• Address delivered on Sunday, 27 January, 1980, at the luncheon arranged by the Tribune Group to mark the Silver Anniversary of the introduction of Free Universal Primary Education in the former Western Region of Nigeria.
THE first is whether the Controller of Customs in Ceylon had reasonable grounds for cancelling Nakkuda Ali’s textile licence. Regulation 62 of Ceylon’s Defence (Control of Textile) Regulations. 1945, empowers the Controller to cancel a textile licence if he has reasonable grounds to believe that “any dealer is unfit to be allowed to continue as a dealer.” The second point is whether an action for certiorari is appropriate to this case.
On the first issue the Judicial Committee declared inter alia as follows:
it would be impossible to consider the significance of such words as where the controller has reasonable grounds to believe … without taking account of the decision of the House of Lords in Liversidge v. Sir John Anderson … It did directly involve a question as to the meaning of the words if the Secretary of State has reasonable cause to believe any person to be of hostile origin or associations … And the decision of the majority of the House did lay down that those words in that context meant no more than that the Secretary of State had honestly to suppose that he had reasonable cause to believe the required thing … But the elaborate consideration which the majority of the House gave to the context and circumstances before adopting that construction itself shows that there is no general principle that such words are to be so understood and the dissenting speech of Lord Atkin at least serves as a reminder of the many occasions when they have been treated as meaning “if there is in fact reasonable cause for AB. to so believe.”
.. .Their Lordships therefore treat the words in reg. 62 … as imposing a condition that there must in fact exist such reasonable grounds, known to the Controller, before he can validly exercise the power of cancellation.
On the second issue, the Judicial Committee declared that “Their Lordships have come to the conclusion that certiorari does not lie in this case.”
At no stage in this case was the issue of public policy or public interest raised.
The fourth and last case is that of Enderby Town Football Club Ltd. v. Football Association Ltd. Two issues were vigorously canvassed and decided in this case:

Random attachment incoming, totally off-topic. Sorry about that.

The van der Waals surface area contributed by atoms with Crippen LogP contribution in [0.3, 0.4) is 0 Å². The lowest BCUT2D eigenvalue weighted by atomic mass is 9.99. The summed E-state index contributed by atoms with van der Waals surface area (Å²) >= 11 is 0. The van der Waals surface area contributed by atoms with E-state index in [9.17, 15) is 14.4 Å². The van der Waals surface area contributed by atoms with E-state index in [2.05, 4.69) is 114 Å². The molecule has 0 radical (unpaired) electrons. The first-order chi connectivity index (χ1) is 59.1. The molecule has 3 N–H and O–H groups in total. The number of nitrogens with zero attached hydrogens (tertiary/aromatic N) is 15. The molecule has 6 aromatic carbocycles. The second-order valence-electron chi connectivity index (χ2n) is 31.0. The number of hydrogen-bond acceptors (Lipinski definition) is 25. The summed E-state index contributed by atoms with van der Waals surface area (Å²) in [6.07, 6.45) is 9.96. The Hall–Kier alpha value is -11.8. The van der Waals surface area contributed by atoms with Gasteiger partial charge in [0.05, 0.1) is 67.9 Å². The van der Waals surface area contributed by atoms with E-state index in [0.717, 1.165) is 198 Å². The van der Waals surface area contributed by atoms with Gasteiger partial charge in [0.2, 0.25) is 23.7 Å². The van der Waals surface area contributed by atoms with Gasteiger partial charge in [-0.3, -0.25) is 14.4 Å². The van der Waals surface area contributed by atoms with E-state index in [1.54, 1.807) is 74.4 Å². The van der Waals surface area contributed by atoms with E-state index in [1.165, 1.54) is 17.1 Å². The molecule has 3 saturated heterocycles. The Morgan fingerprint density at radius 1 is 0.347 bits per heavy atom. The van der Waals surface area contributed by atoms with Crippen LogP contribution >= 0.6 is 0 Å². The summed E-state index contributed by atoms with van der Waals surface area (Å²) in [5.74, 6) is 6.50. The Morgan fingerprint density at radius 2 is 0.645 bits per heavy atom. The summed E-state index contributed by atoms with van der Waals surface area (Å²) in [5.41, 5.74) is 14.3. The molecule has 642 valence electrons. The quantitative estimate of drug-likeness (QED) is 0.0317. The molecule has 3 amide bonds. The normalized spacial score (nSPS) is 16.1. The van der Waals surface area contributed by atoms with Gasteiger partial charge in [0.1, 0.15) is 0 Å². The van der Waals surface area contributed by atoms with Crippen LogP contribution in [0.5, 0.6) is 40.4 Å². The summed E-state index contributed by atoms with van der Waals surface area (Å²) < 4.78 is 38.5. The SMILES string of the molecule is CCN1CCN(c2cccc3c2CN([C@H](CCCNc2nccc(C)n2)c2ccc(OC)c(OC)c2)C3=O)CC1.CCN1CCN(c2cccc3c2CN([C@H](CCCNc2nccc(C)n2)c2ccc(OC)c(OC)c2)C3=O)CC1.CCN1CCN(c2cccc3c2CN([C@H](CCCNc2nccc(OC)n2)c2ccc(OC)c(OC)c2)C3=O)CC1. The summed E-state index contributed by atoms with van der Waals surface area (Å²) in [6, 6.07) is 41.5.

- Whether the F.A rule 38 (b) precluding legal representation at the hearing of an appeal before the F.A was invalid as contrary to natural justice; and
- Whether the FA. rule 40 (b) purporting to prevent legal proceedings without the consent of their council is contrary to public policy and invalid.
The answer to each of the above questions is in the affirmative. In his reference to the Enderby Case, Chief Graham-Douglas states as follows: “His (Lord Denning’s) observation in Enderby etc. Football Association is another restatement of the social engineering function of law which may yet envoke controversy.”
He then proceeds to quote Lord Denning completely out of context as follows:
I know that over 300 years ago Hobart, C. J. said the “Public policy is an unruly horse.” It has often been repeated since. So unruly is the horse, it is said (per Burrough, J. in … ) that no judge should ever try to mount it lest it run away with him. I disagree. With a good man in the saddle, the unruly horse can be kept in control. It can jump over obstacles. It can leap fences put up by fictions and come down on the side of justice…”
I say “out of context,” because before making the quoted observation, Lord Denning makes reference to instances where public policy has been and can be invoked in adjudicating on certain kinds of dispute before the court. Says he:
The long and short of it is that if the court sees that a domestic tribunal is proposing to proceed in a manner contrary to natural justice it can intervene to stop it. The court is not bound to wait until it ‘has happened. A preliminary point arises here: Has the court any power to go behind the wording of the rule and consider its validity?. The rules of a body like this are often said to be a contract. So they are in legaltheory … (But) they are subject to the control of the courts. If they are in unreasonable restraint of trade they are invalid. If they seek to oust the jurisdiction of the court, they are invalid. If they unreasonably shut out a man from his right to work, they are invalid. If they lay down a procedure which is contrary to the principles of natural justice, they are invalid. All these are cases where the judges have decided. avowedly or not, according to what is best for the public good.
This is what Lord Denning says before making the remarks which Chief Graham-Douglas chose,to quote. Although Hobart. c.r. 300 years ago, described public policy as an unruly horse and this was re-echoed by Burrough, J. 156 years ago, yet Lord Denning has denominated a long line of precedents since 1856 right up to the present day which identify the ingredients of public good or public policy which a judge in the saddle must look for in order to make the unruly horse jump over obstacles, leap up fences put up by fictions and come down on the side of justice.
But the ingredients indicated by Lord Denning bear not the slightest resemblance to those odious ones set out by Chief Graham-Douglas. The acid test of what is contrary to public policy or public interest is well known to lawyers. Any act that is contra bonos mores is contrary to public policy or public interest.